I agree with your instructor that all else being equal, you should brake with the highest part and the board is your usually your best tool.  But, going down head-first seems inherently dangerous and I would almost never manover from a head-up to a head-down position.  On your back, head up-hill, knees bent 90 degrees and feathering the heel edge into the surface is my preferred position.  Even in a full skid, you can actually move left or right across the slope while still sliding to avoid exposed rock or whatever.  And, if you hit something, the board takes it first.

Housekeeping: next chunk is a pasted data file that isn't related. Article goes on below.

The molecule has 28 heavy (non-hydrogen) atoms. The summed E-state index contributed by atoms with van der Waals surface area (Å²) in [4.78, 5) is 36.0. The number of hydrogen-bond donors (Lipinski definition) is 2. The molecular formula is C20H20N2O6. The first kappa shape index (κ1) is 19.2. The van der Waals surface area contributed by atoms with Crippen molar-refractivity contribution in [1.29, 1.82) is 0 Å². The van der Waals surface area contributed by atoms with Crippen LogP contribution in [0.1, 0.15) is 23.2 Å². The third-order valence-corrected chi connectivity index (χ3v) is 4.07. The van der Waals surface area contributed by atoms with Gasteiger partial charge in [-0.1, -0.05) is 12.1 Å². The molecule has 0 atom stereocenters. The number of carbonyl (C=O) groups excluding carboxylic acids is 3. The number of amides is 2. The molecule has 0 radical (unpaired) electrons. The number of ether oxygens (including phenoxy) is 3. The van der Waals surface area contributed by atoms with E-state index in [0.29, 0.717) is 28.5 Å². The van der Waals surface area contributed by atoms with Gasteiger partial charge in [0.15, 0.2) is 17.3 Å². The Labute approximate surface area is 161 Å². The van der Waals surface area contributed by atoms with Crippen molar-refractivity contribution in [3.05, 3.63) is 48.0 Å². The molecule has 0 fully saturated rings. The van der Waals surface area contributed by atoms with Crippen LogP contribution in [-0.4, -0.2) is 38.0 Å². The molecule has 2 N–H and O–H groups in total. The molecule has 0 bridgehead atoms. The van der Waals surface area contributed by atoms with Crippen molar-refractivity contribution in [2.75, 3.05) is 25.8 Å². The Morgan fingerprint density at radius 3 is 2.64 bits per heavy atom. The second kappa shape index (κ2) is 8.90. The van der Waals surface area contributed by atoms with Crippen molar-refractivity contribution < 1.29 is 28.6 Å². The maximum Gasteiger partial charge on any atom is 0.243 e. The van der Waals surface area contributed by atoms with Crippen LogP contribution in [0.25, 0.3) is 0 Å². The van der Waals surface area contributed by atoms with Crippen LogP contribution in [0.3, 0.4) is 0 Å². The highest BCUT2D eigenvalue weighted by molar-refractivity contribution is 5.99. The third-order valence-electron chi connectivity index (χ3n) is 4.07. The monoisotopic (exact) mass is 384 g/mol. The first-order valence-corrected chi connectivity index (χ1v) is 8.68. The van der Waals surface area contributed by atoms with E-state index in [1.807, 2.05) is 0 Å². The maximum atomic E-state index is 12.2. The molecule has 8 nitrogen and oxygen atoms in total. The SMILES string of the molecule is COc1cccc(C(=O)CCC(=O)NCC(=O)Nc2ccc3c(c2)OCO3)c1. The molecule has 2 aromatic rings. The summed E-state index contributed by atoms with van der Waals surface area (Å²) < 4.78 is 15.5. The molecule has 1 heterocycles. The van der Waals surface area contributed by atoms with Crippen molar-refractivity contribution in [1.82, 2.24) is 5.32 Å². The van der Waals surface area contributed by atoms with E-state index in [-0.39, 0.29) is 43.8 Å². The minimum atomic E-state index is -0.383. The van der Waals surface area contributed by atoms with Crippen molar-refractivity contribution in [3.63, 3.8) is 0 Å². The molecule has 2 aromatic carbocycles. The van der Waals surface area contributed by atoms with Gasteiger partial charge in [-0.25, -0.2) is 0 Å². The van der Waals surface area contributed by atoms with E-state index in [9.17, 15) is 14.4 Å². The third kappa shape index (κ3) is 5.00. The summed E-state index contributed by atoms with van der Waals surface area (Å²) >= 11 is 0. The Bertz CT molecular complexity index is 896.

Sounds like a good subject for a Master's Thesis in winter sports.

Tommy T.
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« Reply #4 on: July 31, 2009, 11:23:26 AM »

Good luck Tommy
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Tommy T
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« Reply #5 on: July 31, 2009, 05:13:33 PM »

Good luck Tommy

??

With the surgery, with the Master's Thesis or with my next self-arrest?   Cheesy

I've finished my first week of PT.  Surgery went pretty much as expected.  Three more screws (for a total of nine -- pretty soon I won't be able to get through the metal detectors at the airports) and an incision which actually is almost a mirror image of the one from last year.